Patch Editor Bob Healy visited the Project Linus site at Caste Village on Monday night to learn more about the group and to volunteer to the best of his ability. After getting photos and interviews, about a hundred made-with-care tags were sliced apart to be attached to finished products.

Healy and Misko weren't nearly the only ones there that night, as about two dozen other volunteers—mostly regulars ranging in age from 18 to 84 years—turned out to work on blankets and related projects.

Lauren Coleman, who lives in nearby Brentwood Borough but is a 2001 graduate of Baldwin High School, is one of the group's youngest members and could see herself volunteering for Project Linus for some time.

"It's something to do," said Coleman, who is an occupational therapy team leader at Jefferson Regional Medical Center, "and it gives back to the community without having to go too far from home.

"It's nice to get thank you cards from local families. Since I work in health care, it's nice to do something outside of work to contribute."

Coleman was encouraged to join Project Linus by Pat Hytla of Baldwin Borough, who also recruited Coleman's mother, JoAnn, of Whitehall.

"Mrs. Hytla recruited like half of the people here," Lauren joked.

That's been typical with this particular group, Misko said, which has "snowballed," as she put it. After all, Misko recruited Hytla in the first place.

The two of them met at a bridal shower, and Misko learned that Hytla knew how to crochet. That's all that Misko needed.

"I'm dangerous," she joked.

But the group could still use more help. The blankets are piling up fast, and Misko said that she's looking for someone to pick up eight bags of blankets every two weeks and deliver them to Children's Hospital of Pittsburgh of UPMC.

The group is also in the market for a discount washer and dryer set—possibly a donation of both—to set up in its Caste location so that blankets can be laundered before being delivered. For now, Misko and other volunteers are taking all of their blankets to their homes to wash.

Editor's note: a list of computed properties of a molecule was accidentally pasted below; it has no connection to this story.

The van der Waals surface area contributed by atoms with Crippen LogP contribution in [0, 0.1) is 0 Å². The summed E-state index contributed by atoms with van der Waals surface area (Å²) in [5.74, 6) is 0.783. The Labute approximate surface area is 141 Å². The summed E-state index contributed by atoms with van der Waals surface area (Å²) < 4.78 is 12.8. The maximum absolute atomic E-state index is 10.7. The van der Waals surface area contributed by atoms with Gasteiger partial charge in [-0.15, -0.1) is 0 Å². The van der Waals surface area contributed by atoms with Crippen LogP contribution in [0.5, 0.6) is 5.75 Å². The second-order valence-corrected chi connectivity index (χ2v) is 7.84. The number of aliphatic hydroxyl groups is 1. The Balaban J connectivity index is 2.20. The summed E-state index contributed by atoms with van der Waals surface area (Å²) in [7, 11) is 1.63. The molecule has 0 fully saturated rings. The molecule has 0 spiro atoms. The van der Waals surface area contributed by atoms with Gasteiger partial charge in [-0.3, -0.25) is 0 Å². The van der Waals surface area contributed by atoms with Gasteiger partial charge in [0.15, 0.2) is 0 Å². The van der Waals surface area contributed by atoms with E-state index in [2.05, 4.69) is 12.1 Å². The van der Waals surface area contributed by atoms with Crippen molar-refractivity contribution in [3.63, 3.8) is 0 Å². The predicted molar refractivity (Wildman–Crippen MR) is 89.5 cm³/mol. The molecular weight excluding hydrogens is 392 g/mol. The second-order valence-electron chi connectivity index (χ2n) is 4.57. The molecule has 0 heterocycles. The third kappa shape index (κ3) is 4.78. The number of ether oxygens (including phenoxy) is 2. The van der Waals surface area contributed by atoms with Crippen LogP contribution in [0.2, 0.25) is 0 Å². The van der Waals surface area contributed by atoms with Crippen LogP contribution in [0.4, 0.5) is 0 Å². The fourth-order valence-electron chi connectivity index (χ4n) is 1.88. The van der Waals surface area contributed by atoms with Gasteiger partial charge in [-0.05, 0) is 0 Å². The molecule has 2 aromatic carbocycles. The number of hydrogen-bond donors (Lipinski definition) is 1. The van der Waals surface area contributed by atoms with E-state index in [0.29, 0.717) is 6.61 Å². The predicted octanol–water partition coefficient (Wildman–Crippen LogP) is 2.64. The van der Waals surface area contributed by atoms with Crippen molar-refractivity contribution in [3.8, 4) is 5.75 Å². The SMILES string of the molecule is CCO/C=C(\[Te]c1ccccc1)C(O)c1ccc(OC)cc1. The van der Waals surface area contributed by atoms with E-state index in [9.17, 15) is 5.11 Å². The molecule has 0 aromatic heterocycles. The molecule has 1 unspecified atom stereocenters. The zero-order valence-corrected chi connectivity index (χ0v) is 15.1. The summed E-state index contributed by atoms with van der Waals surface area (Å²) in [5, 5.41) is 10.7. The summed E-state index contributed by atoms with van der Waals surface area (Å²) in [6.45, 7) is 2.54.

While most of the group's members live somewhat near Caste Village, one woman—Valerie Barna—came to Whitehall on Monday night all the way from Franklin Park Borough in the Wexford area to help to make blankets.

"A friend of mine started here, so she asked me to join," Barna said.

After a long day of work, driving and volunteering, she doesn't get home on some Project Linus days until around 11 p.m.

"I was looking for a volunteering opportunity, and this sounded good to me," she said. "So here I am."

And you're never too old to help. Just ask Vivian Moll, the group's oldest member at 84 years young. Moll attended her first Project Linus meeting on Monday, as she was encouraged to join by friends who also live in Whitehall's Steeplechase area.

Anyone interested in volunteering can email Misko at lois.misko@gmail.com or call her at 412-207-8259. If you cannot attend meetings to make blankets on-site, blankets made elsewhere that meet Project Linus' standards can still be accepted.

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Tom K. May 15, 2012 at 05:08 PM
Having had two of my kids spend time in Neonatal Intensive Care at Magee immediately after being born, I can't begin to come up with the words to express my gratitude for their work. Such a small gesture, like their blankets, can make all the difference in literally maintaining sanity in that environment as a parent. We still have both of the boys blankets from their stays. My youngest still uses his.
Robert Edward Healy, III May 15, 2012 at 05:31 PM
Terrific stuff.
Rachel Majcher January 03, 2013 at 02:39 AM
when my son was 2, we had to make an er visit that turned into a transport to Childrens that turned into an admission.....he was not able to speak yet, but a volunteer at St. Clair's ER gave him a beautiful blankey that I was able to wrap him in for comfort during this scary time. That blanket sits proudly in our family room. What a wonderful show of love and compassion!